United Nations appeals for US$1.5 billion for Somalia crisis
Nairobi – The United Nations today appealed for USD 1.5 billion to provide life-saving assistance to millions of people in Somalia during the next year.
“It is unacceptable that 4 million Somalis still need assistance, that children in Somalia have the highest rate of global malnutrition in the world, and that so many children across Somalia have died in the past year as a result of disease and malnutrition,” said Somalia Humanitarian Coordinator Mark Bowden, who also serves as the UN Development Programme (UNDP) Resident Representative.
“The situation would have been far worse without the generosity of donors and the rapid scale-up in response. We proved that with adequate resources we could change the situation.”
The humanitarian crisis in Somalia is the largest in the world, and 250,000 people still face starvation.
The 2012 Humanitarian Appeal for Somalia includes 350 humanitarian life-saving projects to be implemented by 148 UN agencies and national and international non-governmental organisations (NGOs).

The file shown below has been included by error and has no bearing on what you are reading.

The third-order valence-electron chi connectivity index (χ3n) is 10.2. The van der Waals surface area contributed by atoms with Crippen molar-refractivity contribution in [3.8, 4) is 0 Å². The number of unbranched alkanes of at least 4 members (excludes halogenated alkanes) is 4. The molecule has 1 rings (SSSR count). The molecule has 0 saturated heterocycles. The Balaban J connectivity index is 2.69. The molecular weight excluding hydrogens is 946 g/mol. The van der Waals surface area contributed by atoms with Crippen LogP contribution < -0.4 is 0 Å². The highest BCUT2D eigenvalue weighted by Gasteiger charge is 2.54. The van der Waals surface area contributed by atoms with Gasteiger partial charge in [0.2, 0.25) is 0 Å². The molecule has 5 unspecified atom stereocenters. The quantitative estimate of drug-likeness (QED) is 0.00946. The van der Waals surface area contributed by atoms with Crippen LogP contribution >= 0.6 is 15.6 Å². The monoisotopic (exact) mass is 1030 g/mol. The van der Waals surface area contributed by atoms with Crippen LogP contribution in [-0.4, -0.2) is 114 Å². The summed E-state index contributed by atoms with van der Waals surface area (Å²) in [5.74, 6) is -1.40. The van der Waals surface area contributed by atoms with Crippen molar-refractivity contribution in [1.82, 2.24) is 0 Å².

Early recovery principles will be applied across the entire programme to help shorten the period of emergency, and strengthen people’s ability to cope in the face of future crises.
In the coming year, UNDP will continue its work in the areas of emergency income generation and infrastructure rebuilding through cash-for-work initiatives, and will support activities focused on the protection of vulnerable groups, particularly in the capital, Mogadishu, where cases of sexual and gender-based violence have been increasing.
Since the famine was declared in Somalia in July, a rapid scale-up in response has proven effective.
Within three months, the number of people receiving food each month more than tripled to 2.6 million. More than 480,000 acutely malnourished children received nutrition supplements. Mass vaccination campaigns reduced cases of measles by almost 50 per cent. Three of the six areas where famine was declared had improved to pre-famine levels by November.